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MediSapiens to Use $1M Investment to Make Research Software Work for Personalized Medicine


By Uduak Grace Thomas

MediSapiens, a bioinformatics company based in Finland, plans to use a recent round of financing to reconfigure its research-based software for use in molecular diagnostics and personalized medicine.

Earlier this month, the company received a $1 million seed round investment from Veraventure, a Finnish venture capital investment company, and other investors.

Timo Ahopelto, vice president of strategy for MediSapiens, told BioInform that the company plans to target the software for oncologists who would use it to develop specialized treatments for individual patients.

Specifically, the software will provide information about how over-expression of genes, differences in gene expression, and unique mutations contribute to each individual patient’s cancer.

Ahopelto said that the software was first developed in 2004 by the Finnish Institute for Molecular Medicine — a joint research institute of the University of Helsinki; the Hospital District of Helsinki and Uusimaa; the National Institute for Health and Welfare; and the VTT Technical Research Center of Finland.

The same group that developed the software maintains a gene expression database called GeneSapiens, a free resource that includes data on 43 normal tissues, 68 cancer types, and 64 other diseases and currently contains more than 130 million data points.

In 2008, VTT began using the software and database to conduct applied research studies with pharmaceutical companies and university hospitals. MediSapiens spun out of that research effort in 2009.

For this next phase of its development, the company will test the software in private cancer clinics and will place it in the hands of individual oncologists.

Ahopelto said that reconfiguration plans are far along and that the software is currently being used in a pilot project with a private oncology clinic, which he did not name, and should be ready to launch in a few weeks.

For the moment, MediSapiens plans to market the software to research hospitals in Europe with which it has already established relationships.

“Everybody is today talking about treatment personalization and molecular profiling but nobody is really making it practical,” said Ahopelto. “We have made it really practical and we are providing a 360-degree tumor profile for the oncologist.”

In practice, oncologists would first assess a patient's tumor using microarrays or other molecular-profiling technologies and would then enter the data into the company’s database, which contains molecular profiles and clinical data for 20,000 cancer patients. The software compares the new patient’s information with the existing information stored in the database looking for genetic alterations in patients with similar types of cancer.

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“When we do the comparison, we can see that these cancer patients have abnormal genes that are working differently in that patient’s cancer,” Ahopelto said. “One gene can mean that the breast cancer is very invasive and the other gene can mean that it’s very aggressive [and will metastasize]. Another one can mean that it’s not so aggressive and another one can mean that it’s very responsive to radiotherapy.”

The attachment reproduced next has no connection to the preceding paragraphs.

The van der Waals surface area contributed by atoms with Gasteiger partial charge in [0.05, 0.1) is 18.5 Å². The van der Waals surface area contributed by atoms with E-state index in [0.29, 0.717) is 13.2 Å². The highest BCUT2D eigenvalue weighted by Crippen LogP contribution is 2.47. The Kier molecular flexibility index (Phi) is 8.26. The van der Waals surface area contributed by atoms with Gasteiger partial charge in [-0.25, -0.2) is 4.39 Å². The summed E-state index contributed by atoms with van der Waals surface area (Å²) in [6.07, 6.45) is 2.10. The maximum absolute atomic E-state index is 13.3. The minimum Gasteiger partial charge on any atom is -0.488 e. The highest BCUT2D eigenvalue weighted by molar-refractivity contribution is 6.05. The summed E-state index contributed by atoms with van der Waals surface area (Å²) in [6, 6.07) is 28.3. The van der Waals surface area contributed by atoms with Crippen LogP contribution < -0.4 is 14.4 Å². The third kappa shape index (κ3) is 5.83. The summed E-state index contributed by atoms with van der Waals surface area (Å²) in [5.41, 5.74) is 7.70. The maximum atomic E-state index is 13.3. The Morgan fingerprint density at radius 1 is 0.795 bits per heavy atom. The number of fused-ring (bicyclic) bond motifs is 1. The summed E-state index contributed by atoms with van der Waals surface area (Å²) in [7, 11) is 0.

He continued. “As an oncologist, if you can see the molecular profile of that cancer, you can start selecting the chemotherapies or hormonal therapies or other treatment strategies that you know address [the] type of cancer or you can use some kind of complementary therapies.”

In addition to its molecular diagnostics capabilities, MediSapiens plans to make the software user-friendly for customers.

Investing for the Future

Ari-Pekka Laitsaari, Veraventure’s manager, told BioInform that the company chose to invest in MediSapiens based in part on current trends in the pharmaceutical industry, which indicate that personalized medicine is becoming a reality. He said that the MediSapiens software can be “a fantastic platform for personalized medicine.”

“If you look at the trends in the pharmaceutical industry, they [are trying] to cut costs left, right, and center in their processes, for example, they want to outsource as much of the pre-clinical [contract research organization] stuff to specified companies and they would like to certainly make a go/no-go decision as early as possible,” he said. “From that, if we can transform [MediSapiens'] software [to work for] diagnostics and personalized medicine, then we get a whole new spectrum.”

He added that the clinic involved in the testing plans to use actual patient data to test the software’s capabilities.

According to Laitsaari, the software should be received well in the market because MediSapiens is one of only a few software companies in the personalized medicine market.

Of course, there are many other firms looking to enter the personalized medicine space, particularly in the area of oncology. For example, he cited Foundation Medicine, which recently raised a portion of a planned $25 million in Series A venture funding to develop a genomic testing platform for individualized cancer treatment.

And other bioinformatics firms are beginning to move into the molecular diagnostic arena. This week, CLC Bio announced that it had received a portion of a $2 million grant from the Danish National Advanced Technology Foundation to develop its software for use in sequencing-based molecular diagnostics (see related story, this issue).

But Laitsaari says the competition may not be a bad thing. “When we see companies like Foundation Medicine targeting exactly the same space where we are, that verifies our technology,” he said.